In my opinion, 18 USC 1507 is a facially constitutional statute, that it could be used to arrest and prosecute individual protesters for a violation thereof, but doesn't not give authority to order blanket dispersal orders. Whether or not a conviction would be obtained would be fact and prosecutor dependent, but the one thing I definitely know is that such a conviction wouldn't be "easy".
 

Binman4OSU

Legendary Cowboy
Aug 31, 2007
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Stupid about AGW!!
#84
I posted my thoughts about the statute being discussed now in the original SCOTUS to overturn RvW thread.

A statute could probably be written in a manner that is not facially unconstitutional, but you always have the concern of whether or not a statute is unconstitutional as applied in a particular case. Therefore, whether or not a particular action or prosecution would be constitutional is always a nuanced question dependent deeply upon the facts.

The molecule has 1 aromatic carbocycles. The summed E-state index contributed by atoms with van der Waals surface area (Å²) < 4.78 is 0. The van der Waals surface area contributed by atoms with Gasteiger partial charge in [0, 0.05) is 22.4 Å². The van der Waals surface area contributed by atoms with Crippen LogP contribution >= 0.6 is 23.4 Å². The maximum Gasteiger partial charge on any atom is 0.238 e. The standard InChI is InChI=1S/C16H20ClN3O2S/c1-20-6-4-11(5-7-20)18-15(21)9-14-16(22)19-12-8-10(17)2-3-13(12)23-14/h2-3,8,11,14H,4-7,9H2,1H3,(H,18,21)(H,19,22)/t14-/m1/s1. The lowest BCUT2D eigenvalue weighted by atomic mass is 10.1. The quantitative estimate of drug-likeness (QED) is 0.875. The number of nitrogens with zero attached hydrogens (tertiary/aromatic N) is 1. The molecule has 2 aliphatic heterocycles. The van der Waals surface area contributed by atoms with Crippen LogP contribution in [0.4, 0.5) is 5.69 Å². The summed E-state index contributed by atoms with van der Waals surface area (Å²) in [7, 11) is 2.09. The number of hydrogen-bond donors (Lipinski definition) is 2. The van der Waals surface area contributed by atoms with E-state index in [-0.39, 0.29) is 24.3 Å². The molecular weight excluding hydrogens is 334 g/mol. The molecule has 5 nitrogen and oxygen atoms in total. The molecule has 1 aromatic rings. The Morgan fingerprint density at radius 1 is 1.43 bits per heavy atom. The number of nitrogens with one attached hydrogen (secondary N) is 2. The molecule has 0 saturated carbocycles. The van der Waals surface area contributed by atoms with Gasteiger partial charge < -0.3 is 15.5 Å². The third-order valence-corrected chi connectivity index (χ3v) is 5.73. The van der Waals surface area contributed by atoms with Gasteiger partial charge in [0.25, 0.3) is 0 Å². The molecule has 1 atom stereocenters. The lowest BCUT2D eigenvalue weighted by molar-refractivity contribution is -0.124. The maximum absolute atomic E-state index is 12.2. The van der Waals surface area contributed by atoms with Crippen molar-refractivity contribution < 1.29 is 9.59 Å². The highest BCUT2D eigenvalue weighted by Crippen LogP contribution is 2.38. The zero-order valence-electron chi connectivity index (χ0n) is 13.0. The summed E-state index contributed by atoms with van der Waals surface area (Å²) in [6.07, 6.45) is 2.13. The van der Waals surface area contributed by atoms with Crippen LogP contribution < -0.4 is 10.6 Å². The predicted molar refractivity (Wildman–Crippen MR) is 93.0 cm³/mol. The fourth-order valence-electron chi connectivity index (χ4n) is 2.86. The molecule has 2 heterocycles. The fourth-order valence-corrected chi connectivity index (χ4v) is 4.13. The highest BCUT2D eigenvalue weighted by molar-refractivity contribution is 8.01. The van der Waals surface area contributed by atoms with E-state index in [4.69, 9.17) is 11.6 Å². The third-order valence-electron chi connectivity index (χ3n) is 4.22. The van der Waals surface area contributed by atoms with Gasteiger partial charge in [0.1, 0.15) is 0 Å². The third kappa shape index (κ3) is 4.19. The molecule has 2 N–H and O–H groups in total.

With regards 18 USC 1507, there is exactly one published opinion from the federal courts interpreting it. Furthermore, the Defendant explicitly didn't challenge the constitutionality of the statute in his appeal. Finally, the facts are quite different from this one.

In my opinion, 18 USC 1507 is a facially constitutional statute, that it could be used to arrest and prosecute individual protesters for a violation thereof, but doesn't not give authority to order blanket dispersal orders. Whether or not a conviction would be obtained would be fact and prosecutor dependent, but the one thing I definitely know is that such a conviction wouldn't be "easy".
what are absolute min requirements by law to "Prove" intent?